• Shiny modules generalize functions
  • Allows to coordinate UI and server code
  • Breaks the app code into reusable and testable units
  • Let’s look at an example from the Mastering Shiny book

Modules Example: Before

  • Difficult to understand what is going on
  • Need longer names / parentheses to differentiate tables / plots / variables in different places
  • Hard to test

Modules Example: After

  • Can easily see the 4 different parts of the app
  • Naming becomes simpler for vars / tables / plots
  • Can reuse the modules separately in other apps
  • Can test the modules separately

Modules: Considerations similar to Functions

  • What should be configurable?
    • Think about reuse needs for module
  • How to organize arguments?
    • Use consistent naming conventions
    • Keep the right order of the arguments
  • Avoid dependencies between arguments
    • Use instead parameter object pattern
  • How to write good and maintainable code?
    • Follow all the clean code rules from the previous chapter!



When building production shiny apps you won’t get around learning reactivity.

Some guidance:

  • Keep user interface simple → often keeps reactivity simple → often less confusing to user
  • Resolve reactive inputs early on & validate generously
  • Design towards “stringy” reactivity graphs
  • Don’t interrupt reactivity
  • Preferably use
    • reactive over reactiveValues
    • observeEvent over observe

Reactivity: Resolve early & validate

server <- function(input, output, session) {
  output$plot <- renderPlot({
    # Resolve reactive values.
    xvar <- input$xvar
    yvar <- input$yvar
    req(xvar, yvar)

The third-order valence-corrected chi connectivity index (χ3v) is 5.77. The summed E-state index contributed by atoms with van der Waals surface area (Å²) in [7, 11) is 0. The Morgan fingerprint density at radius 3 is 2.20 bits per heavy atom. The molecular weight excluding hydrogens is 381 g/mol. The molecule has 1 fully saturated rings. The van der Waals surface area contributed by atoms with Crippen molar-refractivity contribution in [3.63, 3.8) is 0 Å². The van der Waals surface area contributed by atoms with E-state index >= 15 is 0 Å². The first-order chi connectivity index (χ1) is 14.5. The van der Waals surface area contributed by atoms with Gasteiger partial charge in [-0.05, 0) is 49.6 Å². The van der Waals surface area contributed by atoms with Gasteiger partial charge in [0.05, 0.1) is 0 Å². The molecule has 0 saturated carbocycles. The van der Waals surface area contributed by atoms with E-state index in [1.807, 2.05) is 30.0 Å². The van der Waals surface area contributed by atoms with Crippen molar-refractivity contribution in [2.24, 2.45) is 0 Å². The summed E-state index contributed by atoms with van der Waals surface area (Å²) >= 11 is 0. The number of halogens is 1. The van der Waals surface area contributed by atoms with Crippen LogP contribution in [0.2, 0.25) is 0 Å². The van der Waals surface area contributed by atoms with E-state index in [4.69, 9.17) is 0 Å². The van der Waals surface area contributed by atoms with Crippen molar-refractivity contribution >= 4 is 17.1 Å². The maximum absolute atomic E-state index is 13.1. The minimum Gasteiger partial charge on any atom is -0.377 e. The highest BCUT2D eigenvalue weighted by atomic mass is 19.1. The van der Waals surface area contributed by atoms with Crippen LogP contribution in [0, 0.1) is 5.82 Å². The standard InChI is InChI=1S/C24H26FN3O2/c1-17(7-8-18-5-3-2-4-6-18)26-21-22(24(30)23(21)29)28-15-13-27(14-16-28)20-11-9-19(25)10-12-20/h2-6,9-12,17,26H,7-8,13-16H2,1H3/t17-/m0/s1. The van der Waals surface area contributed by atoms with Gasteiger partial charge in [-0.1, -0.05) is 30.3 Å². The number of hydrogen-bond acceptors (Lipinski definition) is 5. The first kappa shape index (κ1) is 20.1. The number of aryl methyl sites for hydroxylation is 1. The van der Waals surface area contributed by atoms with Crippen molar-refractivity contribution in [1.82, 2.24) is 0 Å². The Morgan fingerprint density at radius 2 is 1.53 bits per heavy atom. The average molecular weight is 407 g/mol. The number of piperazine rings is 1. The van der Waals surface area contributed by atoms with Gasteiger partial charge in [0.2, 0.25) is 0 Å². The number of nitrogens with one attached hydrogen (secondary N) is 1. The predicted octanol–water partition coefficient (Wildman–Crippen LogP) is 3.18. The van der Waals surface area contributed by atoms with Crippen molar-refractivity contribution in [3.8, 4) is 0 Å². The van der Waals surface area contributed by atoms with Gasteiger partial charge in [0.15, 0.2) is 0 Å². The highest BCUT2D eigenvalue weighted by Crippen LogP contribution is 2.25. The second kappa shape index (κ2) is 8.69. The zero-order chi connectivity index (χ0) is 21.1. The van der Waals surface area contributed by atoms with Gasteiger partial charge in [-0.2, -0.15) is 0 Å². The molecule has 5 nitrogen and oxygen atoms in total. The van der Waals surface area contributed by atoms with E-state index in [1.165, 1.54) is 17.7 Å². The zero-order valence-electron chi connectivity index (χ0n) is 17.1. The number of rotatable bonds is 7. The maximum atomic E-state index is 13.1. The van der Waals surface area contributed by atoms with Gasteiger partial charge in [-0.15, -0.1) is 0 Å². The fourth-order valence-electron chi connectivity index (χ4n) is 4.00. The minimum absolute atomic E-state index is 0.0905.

# Validate – is it likely that the plot will be meaningful?
      need(xvar %in% names(df), glue("xvar \"{xvar}\" does not exist")),
      need(yvar %in% names(df), glue("yvar \"{yvar}\" does not exist")),
      need(nrow(df) > 3, "too few data points for meaningful plot")
    my_special_plot(df[[xvar]], df[[yvar]])

Reactivity: Debugging techniques

  • Put browser() into the functions
  • Jump into browser mode upon error with options(shiny.error = browser)
  • Just put print() inside the reactives
  • Save variables to global environment via .GlobalEnv$var <- var and then check
  • Simplify things until it works and then go back

Reactivity: Graph visualization

To understand the order of execution we can visualize the reactive graph, which describes how sources and endpoints are connected via conductors.

e.g. input

e.g. reactive

e.g. output

Reactivity: “Stringy” reactivity graph

Bad Many edges, difficult to anticipate reactivity behaviour

Good This “stringy” reactivity graph is easier to understand and debug


Testing: From Icecream to Pyramid


  • cannot always test manually
  • can easily introduce bugs